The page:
“People [in East Boston] don’t have a lot of options for dealing with an emergency,” Thiruvengadam said. “And if you don’t know your neighbor, you’re going to think of your friends or your family, but they may be far away.”
A Wild Oasis on the Verge of Expansion
Eastie Farm is a tiny oasis, a 3,100-square-foot lot lodged between two triple-decker homes, in the rapidly gentrifying Jeffries Point neighborhood of East Boston, where swank new condos, restaurants, and yoga studios are popping up alongside Italian pizzerias and Spanish-American grocery stores.
Unlike the tidy Joe Ciampa community garden down the street by the waterfront, Eastie is a hurly-burly of open compost heaps and bins, potted flowers, rain barrels, uncultivated weedy areas, and more than 15 circular raised beds, sprouting a riot of zucchini squash, peppers, tomatoes, eggplant, mint, oregano, and other herbs. A towering mulberry tree at the back of the lot provides cool canopy over a small wooden platform that’s used for musical performances.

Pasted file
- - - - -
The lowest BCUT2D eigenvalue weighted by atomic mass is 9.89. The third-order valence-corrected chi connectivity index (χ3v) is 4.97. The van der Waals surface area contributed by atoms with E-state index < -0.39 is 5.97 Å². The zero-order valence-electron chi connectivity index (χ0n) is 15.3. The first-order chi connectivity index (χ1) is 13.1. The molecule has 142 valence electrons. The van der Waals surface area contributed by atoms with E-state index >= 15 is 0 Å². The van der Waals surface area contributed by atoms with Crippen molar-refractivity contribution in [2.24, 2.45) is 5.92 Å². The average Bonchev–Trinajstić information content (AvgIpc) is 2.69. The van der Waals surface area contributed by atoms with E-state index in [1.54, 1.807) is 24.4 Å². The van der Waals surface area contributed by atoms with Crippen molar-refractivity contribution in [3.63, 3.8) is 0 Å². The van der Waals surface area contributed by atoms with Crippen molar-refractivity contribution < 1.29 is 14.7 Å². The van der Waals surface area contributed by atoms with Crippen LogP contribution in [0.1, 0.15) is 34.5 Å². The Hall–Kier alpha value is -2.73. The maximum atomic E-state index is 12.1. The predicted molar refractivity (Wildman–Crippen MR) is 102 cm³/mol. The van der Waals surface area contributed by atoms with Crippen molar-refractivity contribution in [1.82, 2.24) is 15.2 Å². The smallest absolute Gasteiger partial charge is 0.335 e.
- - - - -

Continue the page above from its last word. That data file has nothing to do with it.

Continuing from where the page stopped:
The farm’s wild appearance reflects Thiruvengadam’s bent toward permaculture—that is, designing or restoring landscapes in harmony with nature—as well as his philosophy of collective ownership of the land. “I had the instinct to let people do what they wanted,” he said. Rather than divvy up the land into individual plots, he wanted to create a space where anyone who wanted to could come in and farm.
And they’ve come. Thiruvengadam counts some 200 volunteers who’ve participated in the farm since 2015, though its core group numbers about 30. Young professionals and students new to the neighborhood work side-by-side with Latinx and North African immigrants and older Italian families.
A core volunteer, Salvador Cartagena, is the son of Salvadoran immigrants who grew up in East Boston and works as an electrical engineer. He calls Eastie “a place to hang out and interact with the neighbors and learn about resilience.”
Eastie Farm is now a nonprofit organization that’s poised for big expansion. In a huge victory for the grassroots initiative, the city recently transferred ownership of the lot to the organization and granted it $140,000 to upgrade the lot and cultivate two additional parcels in East Boston that will increase the organization’s overall land area four-fold. Now the group can renovate the farm, by efforts including building permanent beds, bringing in a water line, and creating a sitting area in the front.